FAQ

Who are the working poor?
Data from the Bureau of Labor Statistics

Image of Who are the working poor?

In 2012, 46.5 million people were poor. The majority of the people who live below the poverty level do not work. According to data from the Bureau of Labor Statistics, only 10.6 million or 23 percent of the poor were “working poor.” 

The working poor are people who spend 27 weeks or more in a year “in the labor force” either working or looking for work but whose incomes fall below the poverty level. 

In 2012, 4.4 million people who usually work full-time were working poor. Of these, 84 percent experienced at least one labor market problem (unemployment, involuntary part-time employment or low wages (defined as less than $337.92 per week).

In 2012, the working poor were

  • 7% of the total work force
  • 14% of Blacks; 14% of Hispanics; 6% of Whites; 5% of  Asians
  • 8% of women; 6% of men
  • 21% of the labor force with less than a high school diploma; 9% of high school graduates with no college education;  5% for those with an associate’s degree and 2% for those with a bachelor’s degree or higher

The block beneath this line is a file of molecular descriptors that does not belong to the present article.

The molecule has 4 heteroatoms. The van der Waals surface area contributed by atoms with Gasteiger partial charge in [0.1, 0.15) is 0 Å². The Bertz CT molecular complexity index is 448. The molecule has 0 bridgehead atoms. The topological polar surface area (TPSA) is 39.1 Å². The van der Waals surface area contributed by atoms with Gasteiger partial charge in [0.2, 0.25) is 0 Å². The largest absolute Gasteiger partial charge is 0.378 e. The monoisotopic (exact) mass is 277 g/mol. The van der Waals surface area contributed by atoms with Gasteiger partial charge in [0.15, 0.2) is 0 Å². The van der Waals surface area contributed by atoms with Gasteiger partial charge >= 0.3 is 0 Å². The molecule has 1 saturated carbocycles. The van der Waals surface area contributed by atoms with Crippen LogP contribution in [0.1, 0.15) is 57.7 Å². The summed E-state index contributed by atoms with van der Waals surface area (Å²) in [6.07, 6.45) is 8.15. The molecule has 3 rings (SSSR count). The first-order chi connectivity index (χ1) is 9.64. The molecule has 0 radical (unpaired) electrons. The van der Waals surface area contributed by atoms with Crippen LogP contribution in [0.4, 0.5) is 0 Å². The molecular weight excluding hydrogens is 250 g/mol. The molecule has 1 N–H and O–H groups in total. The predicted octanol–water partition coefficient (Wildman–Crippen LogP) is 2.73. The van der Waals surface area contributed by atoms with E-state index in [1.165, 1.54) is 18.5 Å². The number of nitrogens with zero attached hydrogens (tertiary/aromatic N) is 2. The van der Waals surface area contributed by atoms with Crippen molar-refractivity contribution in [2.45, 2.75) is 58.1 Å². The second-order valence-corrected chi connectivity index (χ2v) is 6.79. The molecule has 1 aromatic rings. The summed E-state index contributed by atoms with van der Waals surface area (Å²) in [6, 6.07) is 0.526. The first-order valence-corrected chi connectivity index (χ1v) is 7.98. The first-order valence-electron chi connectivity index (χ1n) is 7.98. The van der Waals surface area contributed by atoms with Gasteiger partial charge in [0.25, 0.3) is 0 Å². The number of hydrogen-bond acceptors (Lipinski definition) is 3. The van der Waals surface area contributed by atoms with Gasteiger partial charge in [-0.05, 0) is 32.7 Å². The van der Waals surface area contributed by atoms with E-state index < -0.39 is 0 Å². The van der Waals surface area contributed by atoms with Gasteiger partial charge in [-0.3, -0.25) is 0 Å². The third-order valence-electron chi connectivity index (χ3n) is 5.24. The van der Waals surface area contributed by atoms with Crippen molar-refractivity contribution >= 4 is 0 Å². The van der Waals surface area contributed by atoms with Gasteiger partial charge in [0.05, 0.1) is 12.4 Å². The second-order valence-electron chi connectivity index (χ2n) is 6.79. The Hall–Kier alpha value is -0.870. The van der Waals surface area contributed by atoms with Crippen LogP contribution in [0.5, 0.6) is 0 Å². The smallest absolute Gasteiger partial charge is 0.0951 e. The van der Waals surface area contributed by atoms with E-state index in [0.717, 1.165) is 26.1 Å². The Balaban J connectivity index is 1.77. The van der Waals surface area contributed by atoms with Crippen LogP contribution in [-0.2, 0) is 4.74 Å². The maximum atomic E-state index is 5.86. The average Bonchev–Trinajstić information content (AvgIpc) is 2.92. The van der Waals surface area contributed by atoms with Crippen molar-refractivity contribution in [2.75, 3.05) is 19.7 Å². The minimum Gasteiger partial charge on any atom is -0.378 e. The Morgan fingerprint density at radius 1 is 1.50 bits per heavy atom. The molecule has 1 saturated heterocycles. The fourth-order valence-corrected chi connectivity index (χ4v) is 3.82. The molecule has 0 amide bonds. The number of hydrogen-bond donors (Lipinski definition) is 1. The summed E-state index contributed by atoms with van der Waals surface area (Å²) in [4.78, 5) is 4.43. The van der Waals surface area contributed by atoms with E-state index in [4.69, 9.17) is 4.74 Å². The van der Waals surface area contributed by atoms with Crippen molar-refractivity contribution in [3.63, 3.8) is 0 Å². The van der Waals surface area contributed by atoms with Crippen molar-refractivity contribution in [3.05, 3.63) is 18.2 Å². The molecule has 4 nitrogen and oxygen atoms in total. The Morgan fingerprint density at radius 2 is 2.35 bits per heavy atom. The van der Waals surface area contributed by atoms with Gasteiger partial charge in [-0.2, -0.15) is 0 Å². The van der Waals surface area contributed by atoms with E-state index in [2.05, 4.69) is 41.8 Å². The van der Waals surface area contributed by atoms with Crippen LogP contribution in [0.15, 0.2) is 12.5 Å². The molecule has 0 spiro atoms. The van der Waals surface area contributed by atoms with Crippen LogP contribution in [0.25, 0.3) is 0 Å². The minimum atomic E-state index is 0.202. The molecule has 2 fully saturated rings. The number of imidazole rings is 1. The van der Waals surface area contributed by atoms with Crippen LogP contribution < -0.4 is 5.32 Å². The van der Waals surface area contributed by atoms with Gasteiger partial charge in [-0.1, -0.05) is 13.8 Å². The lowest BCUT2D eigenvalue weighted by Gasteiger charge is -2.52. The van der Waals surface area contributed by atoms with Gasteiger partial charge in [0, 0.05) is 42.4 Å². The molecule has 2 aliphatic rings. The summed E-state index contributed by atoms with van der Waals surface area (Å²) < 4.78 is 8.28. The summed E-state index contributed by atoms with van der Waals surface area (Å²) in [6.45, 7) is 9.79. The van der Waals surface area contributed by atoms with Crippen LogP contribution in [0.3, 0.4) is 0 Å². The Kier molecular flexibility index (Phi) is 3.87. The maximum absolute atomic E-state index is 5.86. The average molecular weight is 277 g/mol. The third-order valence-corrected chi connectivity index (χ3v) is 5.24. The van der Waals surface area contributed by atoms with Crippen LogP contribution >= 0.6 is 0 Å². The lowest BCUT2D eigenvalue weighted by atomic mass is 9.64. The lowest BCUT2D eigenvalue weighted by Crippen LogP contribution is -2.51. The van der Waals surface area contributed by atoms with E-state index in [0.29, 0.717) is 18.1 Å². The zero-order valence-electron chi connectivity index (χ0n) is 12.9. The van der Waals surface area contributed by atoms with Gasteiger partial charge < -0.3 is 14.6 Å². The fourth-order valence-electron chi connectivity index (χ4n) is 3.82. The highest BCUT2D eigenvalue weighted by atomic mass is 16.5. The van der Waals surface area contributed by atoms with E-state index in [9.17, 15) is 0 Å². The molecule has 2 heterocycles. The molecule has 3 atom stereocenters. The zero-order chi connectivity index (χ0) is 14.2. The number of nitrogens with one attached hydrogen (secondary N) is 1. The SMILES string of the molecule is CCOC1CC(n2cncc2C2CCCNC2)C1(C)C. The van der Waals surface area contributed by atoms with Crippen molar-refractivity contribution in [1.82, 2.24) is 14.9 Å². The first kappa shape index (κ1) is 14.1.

• Most likely young: rates were highest for 16 to 19 year olds(13%) and 20 to 24 year olds (14%) and lowest for those over 65 (2%)
  • 16% of part-time workers; 4% for those employed full-time

Low earnings was the most common problem with 68 percent experiencing low earnings either alone or in combination with other labor market issues; 37 percent experienced  unemployment either alone or in conjunction with other problems; and 12 percent experienced involuntary part-time work either alone or in combination. 

 

Source:
U.S. Bureau of Labor Statistics. A Profile of the Working Poor, 2012, BLS Report 1047. U.S. Government Printing Office, 2013 (PDF) Accessed 7/7/2014 

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